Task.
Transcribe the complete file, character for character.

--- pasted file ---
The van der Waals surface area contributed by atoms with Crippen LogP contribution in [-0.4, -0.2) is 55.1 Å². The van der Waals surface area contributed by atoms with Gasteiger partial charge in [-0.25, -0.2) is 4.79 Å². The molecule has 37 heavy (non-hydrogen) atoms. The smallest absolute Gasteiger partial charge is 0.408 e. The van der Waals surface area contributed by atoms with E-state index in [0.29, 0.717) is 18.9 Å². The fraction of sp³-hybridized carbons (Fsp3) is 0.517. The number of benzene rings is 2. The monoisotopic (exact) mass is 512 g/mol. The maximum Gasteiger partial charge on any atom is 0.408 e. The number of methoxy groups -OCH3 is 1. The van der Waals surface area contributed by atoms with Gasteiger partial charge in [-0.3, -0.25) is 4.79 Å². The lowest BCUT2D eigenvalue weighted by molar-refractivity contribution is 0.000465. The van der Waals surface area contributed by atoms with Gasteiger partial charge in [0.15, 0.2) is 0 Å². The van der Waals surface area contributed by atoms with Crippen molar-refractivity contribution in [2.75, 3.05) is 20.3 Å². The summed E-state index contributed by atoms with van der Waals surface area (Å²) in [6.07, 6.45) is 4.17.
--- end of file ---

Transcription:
The van der Waals surface area contributed by atoms with Crippen LogP contribution in [-0.4, -0.2) is 55.1 Å². The van der Waals surface area contributed by atoms with Gasteiger partial charge in [-0.25, -0.2) is 4.79 Å². The molecule has 37 heavy (non-hydrogen) atoms. The smallest absolute Gasteiger partial charge is 0.408 e. The van der Waals surface area contributed by atoms with E-state index in [0.29, 0.717) is 18.9 Å². The fraction of sp³-hybridized carbons (Fsp3) is 0.517. The number of benzene rings is 2. The monoisotopic (exact) mass is 512 g/mol. The maximum Gasteiger partial charge on any atom is 0.408 e. The number of methoxy groups -OCH3 is 1. The van der Waals surface area contributed by atoms with Gasteiger partial charge in [-0.3, -0.25) is 4.79 Å². The lowest BCUT2D eigenvalue weighted by molar-refractivity contribution is 0.000465. The van der Waals surface area contributed by atoms with Gasteiger partial charge in [0.15, 0.2) is 0 Å². The van der Waals surface area contributed by atoms with Crippen molar-refractivity contribution in [2.75, 3.05) is 20.3 Å². The summed E-state index contributed by atoms with van der Waals surface area (Å²) in [6.07, 6.45) is 4.17.